Deaths among homeless people in B.C. jumped significantly in 2021 compared to the year prior, and that increase was also seen in Kelowna.
A Coroners Service report released Wednesday shows 247 people experiencing homelessness died across B.C. in 2021, a 75% increase from the 141 who died in 2020. This is also more than double the average number of homeless deaths recorded in the province between 2012 and 2021.
Forty-four of the deaths occurred within the Interior Health region.
In Kelowna, there were 11 deaths among homeless people in 2021, up from five the year prior. Between 2012 and 2021, Kelowna had an average of 5.4. Five of the deaths occurred in Kamloops, down from eight the year prior.
Data from other Interior municipalities was not included.
The vast majority of the deaths in B.C., at least 79% of them, were due to the province's toxic illicit drug supply.
“The data is a stark reminder of the devastating impacts of the toxic drug crisis on people in B.C., compounded by the daily risks and health challenges faced by people experiencing homelessness,” said Murray Rankin, Minister Responsible for Housing, and Sheila Malcolmson, Minister of Mental Health and Addictions,in a joint statement.
“We are working on all fronts to turn the tide on this crisis, including expanding treatment services and harm reduction measures like drug checking and prescribed safer supply, including for people experiencing homelessness.”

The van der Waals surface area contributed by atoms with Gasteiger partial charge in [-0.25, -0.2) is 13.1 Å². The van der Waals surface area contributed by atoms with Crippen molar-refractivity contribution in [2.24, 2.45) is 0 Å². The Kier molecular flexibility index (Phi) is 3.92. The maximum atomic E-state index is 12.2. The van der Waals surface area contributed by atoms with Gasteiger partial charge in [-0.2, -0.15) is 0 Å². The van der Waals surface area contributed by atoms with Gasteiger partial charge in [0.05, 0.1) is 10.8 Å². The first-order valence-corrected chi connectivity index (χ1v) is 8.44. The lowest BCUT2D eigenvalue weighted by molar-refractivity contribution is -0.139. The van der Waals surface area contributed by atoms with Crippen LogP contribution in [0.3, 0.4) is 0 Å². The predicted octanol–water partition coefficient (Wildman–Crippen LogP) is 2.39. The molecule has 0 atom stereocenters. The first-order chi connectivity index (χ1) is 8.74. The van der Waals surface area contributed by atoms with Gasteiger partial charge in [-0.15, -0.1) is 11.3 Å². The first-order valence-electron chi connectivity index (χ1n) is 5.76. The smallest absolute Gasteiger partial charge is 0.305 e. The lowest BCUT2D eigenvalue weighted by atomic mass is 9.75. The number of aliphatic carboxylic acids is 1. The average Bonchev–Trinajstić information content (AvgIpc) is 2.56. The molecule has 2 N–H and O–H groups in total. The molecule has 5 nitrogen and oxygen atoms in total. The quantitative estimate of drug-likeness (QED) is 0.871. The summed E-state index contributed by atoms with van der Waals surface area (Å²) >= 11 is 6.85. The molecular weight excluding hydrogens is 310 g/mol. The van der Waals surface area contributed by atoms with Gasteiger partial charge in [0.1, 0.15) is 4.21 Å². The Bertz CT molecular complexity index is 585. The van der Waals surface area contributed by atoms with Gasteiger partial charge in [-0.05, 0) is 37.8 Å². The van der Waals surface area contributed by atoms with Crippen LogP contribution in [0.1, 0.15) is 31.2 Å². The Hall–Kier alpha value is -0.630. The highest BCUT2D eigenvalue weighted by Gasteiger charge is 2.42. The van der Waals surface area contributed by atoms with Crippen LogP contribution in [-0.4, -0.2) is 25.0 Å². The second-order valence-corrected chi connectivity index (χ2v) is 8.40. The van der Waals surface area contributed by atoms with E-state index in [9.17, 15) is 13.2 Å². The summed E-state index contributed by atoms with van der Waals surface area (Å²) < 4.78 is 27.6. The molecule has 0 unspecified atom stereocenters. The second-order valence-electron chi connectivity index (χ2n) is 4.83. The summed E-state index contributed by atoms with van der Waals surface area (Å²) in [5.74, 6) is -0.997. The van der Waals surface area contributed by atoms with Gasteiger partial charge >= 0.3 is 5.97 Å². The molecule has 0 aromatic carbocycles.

In the report, the Coroners Service defines an individual experiencing homelessness as “a person living outdoors, in a make-shift shelter, a parked vehicle, or any other structure not intended for habitation,” or a person staying at shelter or temporarily with friends or family, temporary modular housing, safe house for youth, or transition house for women and children fleeing violence.
Deaths included in the report include all "non-natural deaths and all sudden and unexpected deaths."
Of the deaths across B.C., 50% were defined as “street homeless,” while 33% were defined as “sheltered homeless.” More than 83% of the deaths were among men.
“We thank the coroner for this new data that will help inform our ongoing work to confront the toxic drug and housing crises from every angle,” the ministers said in their statement.
“We would also like to extend our heartfelt appreciation to the front-line workers who are doing all they can each day to help people who are homeless to get the supports they need. We will continue to accelerate housing construction and expand the services and supports people need to save lives and help everyone find a safe and secure place to call home.”